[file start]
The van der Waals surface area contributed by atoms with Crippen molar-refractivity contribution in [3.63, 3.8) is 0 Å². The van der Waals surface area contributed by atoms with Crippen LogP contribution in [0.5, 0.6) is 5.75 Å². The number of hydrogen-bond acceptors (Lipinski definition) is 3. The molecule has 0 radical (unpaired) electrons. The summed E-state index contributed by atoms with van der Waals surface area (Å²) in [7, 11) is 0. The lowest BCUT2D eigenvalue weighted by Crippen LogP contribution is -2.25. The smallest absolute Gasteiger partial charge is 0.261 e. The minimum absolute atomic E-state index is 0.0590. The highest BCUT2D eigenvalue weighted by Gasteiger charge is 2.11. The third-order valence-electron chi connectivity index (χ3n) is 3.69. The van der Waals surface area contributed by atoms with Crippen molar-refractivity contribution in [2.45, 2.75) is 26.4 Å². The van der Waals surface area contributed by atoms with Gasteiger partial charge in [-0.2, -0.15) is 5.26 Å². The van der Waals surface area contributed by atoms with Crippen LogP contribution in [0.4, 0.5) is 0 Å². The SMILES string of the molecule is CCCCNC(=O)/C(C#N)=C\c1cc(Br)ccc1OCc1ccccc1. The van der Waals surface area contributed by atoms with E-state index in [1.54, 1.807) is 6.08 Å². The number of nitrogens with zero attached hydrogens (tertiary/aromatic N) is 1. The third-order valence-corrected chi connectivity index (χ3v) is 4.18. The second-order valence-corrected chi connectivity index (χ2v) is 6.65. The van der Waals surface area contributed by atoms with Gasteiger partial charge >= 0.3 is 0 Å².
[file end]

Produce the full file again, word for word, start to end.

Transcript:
The van der Waals surface area contributed by atoms with Crippen molar-refractivity contribution in [3.63, 3.8) is 0 Å². The van der Waals surface area contributed by atoms with Crippen LogP contribution in [0.5, 0.6) is 5.75 Å². The number of hydrogen-bond acceptors (Lipinski definition) is 3. The molecule has 0 radical (unpaired) electrons. The summed E-state index contributed by atoms with van der Waals surface area (Å²) in [7, 11) is 0. The lowest BCUT2D eigenvalue weighted by Crippen LogP contribution is -2.25. The smallest absolute Gasteiger partial charge is 0.261 e. The minimum absolute atomic E-state index is 0.0590. The highest BCUT2D eigenvalue weighted by Gasteiger charge is 2.11. The third-order valence-electron chi connectivity index (χ3n) is 3.69. The van der Waals surface area contributed by atoms with Crippen molar-refractivity contribution in [2.45, 2.75) is 26.4 Å². The van der Waals surface area contributed by atoms with Gasteiger partial charge in [-0.2, -0.15) is 5.26 Å². The van der Waals surface area contributed by atoms with Crippen LogP contribution in [0.4, 0.5) is 0 Å². The SMILES string of the molecule is CCCCNC(=O)/C(C#N)=C\c1cc(Br)ccc1OCc1ccccc1. The van der Waals surface area contributed by atoms with E-state index in [1.54, 1.807) is 6.08 Å². The number of nitrogens with zero attached hydrogens (tertiary/aromatic N) is 1. The third-order valence-corrected chi connectivity index (χ3v) is 4.18. The second-order valence-corrected chi connectivity index (χ2v) is 6.65. The van der Waals surface area contributed by atoms with Gasteiger partial charge >= 0.3 is 0 Å².